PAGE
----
2008 WWW


YEAR: 2008

AUTHOR: Waterkeyn. A.

TITLE: CHCs with a focus on Urban Areas: two case studies (Zimbabwe and Uganda)

PAPERS: 2009. Zim Cholera Case Study      2009_Case_Uganda.pdf



Uganda: In 2005 Community Health Clubs were started in IDP Camps in Northern Uganda, where numerous NGOs had been trying to introduce safer sanitation for the past 18 years in one of the worst ongoing conflicts in Africa.  In spite of much skeptism  that nothing could be done to alleviate this chronic public health situation, the 120 CHCs managed to achieve unheard of changes in the camps, with the most convincing indicator being the construction by the community of over 11,000 latrines in eight months, not only meeting but exceeding  ambitious targets. If ever there was a proof of the effectiveness of CHC to create a demand for sanitation this case study is it!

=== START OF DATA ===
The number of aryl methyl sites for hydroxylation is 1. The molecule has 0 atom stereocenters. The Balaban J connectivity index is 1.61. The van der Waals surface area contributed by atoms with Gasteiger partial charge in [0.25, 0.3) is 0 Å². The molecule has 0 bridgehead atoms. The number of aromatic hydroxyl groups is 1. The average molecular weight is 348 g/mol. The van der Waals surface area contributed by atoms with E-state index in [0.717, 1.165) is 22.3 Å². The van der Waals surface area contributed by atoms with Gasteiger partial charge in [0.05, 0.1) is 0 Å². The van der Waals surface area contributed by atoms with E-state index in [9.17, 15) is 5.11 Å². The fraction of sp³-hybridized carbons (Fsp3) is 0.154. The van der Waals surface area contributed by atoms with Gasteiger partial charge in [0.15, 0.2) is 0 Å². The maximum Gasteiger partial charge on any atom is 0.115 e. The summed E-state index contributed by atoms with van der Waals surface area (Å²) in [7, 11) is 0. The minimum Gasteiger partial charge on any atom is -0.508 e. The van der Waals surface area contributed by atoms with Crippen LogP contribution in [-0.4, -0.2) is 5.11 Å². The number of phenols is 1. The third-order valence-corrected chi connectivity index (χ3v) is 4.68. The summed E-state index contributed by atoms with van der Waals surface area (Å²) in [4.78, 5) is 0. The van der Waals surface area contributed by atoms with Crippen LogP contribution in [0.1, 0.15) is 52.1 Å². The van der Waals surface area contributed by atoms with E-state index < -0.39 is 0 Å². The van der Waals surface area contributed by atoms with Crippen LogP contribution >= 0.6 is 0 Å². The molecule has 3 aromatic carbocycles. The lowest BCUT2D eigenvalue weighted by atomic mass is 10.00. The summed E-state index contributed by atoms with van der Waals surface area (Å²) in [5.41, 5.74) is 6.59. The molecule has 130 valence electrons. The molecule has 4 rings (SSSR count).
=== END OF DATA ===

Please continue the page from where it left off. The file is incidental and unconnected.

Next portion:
Zimbabwe: Most countries in Africa will fall short of meeting the MDG targets for the provision of water and sanitation due to lack of financial and institutional capacity (WSP-Africa, 2006). Although safe sanitation has been found to be the most effective single intervention in reducing diarrhoea (Esrey, et al.1991), this does not necessarily mean the building of latrines, as these can become a fly breeding ground if they are not sealed properly, and further compound the spread of diarrhoea. The faecal-oral route can be broken much more easily and a lot more cost-effectively through faecal burial and hand washing with soap (Curtis & Cairncross, 2003). After more than a decade of pilot projects in many countries in Africa the Community Health Club (CHC) Approach can reasonably predict behaviour change, and ensure zero open defecation and handwashing with soap. By creating a strong demand for safe sanitation and a ‘Culture of Health’ that insures good hygiene (Waterkeyn & Cairncross, 2005) Community Health Clubs can become a potent mobilisation strategy in emergencies not only in rural areas but, as this case study shows, in urban areas as well. During the cholera outbreak that affected  12,700 people and claimed 420 lives in Zimbabwe, the  a high density suburb of Sakubva, in Mutare, only had 4 cases and no deaths. This has been attributed to an environmental clean-up and  improved the hygiene behaviour due to the efforts of  5,400 members in 36 Community Health Clubs.